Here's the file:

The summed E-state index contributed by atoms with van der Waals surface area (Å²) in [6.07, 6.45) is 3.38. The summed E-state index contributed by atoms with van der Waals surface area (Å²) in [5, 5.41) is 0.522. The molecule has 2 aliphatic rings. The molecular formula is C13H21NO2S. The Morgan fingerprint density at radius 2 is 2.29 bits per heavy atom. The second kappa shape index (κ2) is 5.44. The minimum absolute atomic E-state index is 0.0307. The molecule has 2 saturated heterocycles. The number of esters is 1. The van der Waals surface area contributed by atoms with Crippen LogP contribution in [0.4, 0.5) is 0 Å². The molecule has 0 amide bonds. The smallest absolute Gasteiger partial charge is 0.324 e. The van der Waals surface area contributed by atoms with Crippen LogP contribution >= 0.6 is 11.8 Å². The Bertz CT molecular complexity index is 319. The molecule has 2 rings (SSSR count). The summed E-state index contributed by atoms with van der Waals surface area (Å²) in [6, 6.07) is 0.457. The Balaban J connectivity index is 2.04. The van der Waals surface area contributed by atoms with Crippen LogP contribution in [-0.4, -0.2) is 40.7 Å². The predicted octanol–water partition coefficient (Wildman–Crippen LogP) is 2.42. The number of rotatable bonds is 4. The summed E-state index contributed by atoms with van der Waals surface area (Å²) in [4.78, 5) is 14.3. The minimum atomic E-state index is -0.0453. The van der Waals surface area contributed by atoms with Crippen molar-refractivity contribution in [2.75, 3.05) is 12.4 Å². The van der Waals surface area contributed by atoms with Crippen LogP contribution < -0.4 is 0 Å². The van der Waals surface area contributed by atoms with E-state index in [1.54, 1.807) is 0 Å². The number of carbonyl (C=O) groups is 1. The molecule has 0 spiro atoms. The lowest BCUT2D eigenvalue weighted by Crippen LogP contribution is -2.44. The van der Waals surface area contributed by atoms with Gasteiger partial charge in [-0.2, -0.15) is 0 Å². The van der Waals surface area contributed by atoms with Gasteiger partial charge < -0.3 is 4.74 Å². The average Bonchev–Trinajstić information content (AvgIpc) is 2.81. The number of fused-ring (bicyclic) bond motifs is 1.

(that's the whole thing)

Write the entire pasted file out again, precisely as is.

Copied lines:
The summed E-state index contributed by atoms with van der Waals surface area (Å²) in [6.07, 6.45) is 3.38. The summed E-state index contributed by atoms with van der Waals surface area (Å²) in [5, 5.41) is 0.522. The molecule has 2 aliphatic rings. The molecular formula is C13H21NO2S. The Morgan fingerprint density at radius 2 is 2.29 bits per heavy atom. The second kappa shape index (κ2) is 5.44. The minimum absolute atomic E-state index is 0.0307. The molecule has 2 saturated heterocycles. The number of esters is 1. The van der Waals surface area contributed by atoms with Crippen LogP contribution in [0.4, 0.5) is 0 Å². The molecule has 0 amide bonds. The smallest absolute Gasteiger partial charge is 0.324 e. The van der Waals surface area contributed by atoms with Crippen LogP contribution >= 0.6 is 11.8 Å². The Bertz CT molecular complexity index is 319. The molecule has 2 rings (SSSR count). The summed E-state index contributed by atoms with van der Waals surface area (Å²) in [6, 6.07) is 0.457. The Balaban J connectivity index is 2.04. The van der Waals surface area contributed by atoms with Crippen LogP contribution in [-0.4, -0.2) is 40.7 Å². The predicted octanol–water partition coefficient (Wildman–Crippen LogP) is 2.42. The number of rotatable bonds is 4. The summed E-state index contributed by atoms with van der Waals surface area (Å²) in [4.78, 5) is 14.3. The minimum atomic E-state index is -0.0453. The van der Waals surface area contributed by atoms with Crippen molar-refractivity contribution in [2.75, 3.05) is 12.4 Å². The van der Waals surface area contributed by atoms with Crippen LogP contribution < -0.4 is 0 Å². The van der Waals surface area contributed by atoms with E-state index in [1.54, 1.807) is 0 Å². The number of carbonyl (C=O) groups is 1. The molecule has 0 spiro atoms. The lowest BCUT2D eigenvalue weighted by Crippen LogP contribution is -2.44. The van der Waals surface area contributed by atoms with Gasteiger partial charge in [-0.2, -0.15) is 0 Å². The van der Waals surface area contributed by atoms with Gasteiger partial charge < -0.3 is 4.74 Å². The average Bonchev–Trinajstić information content (AvgIpc) is 2.81. The number of fused-ring (bicyclic) bond motifs is 1.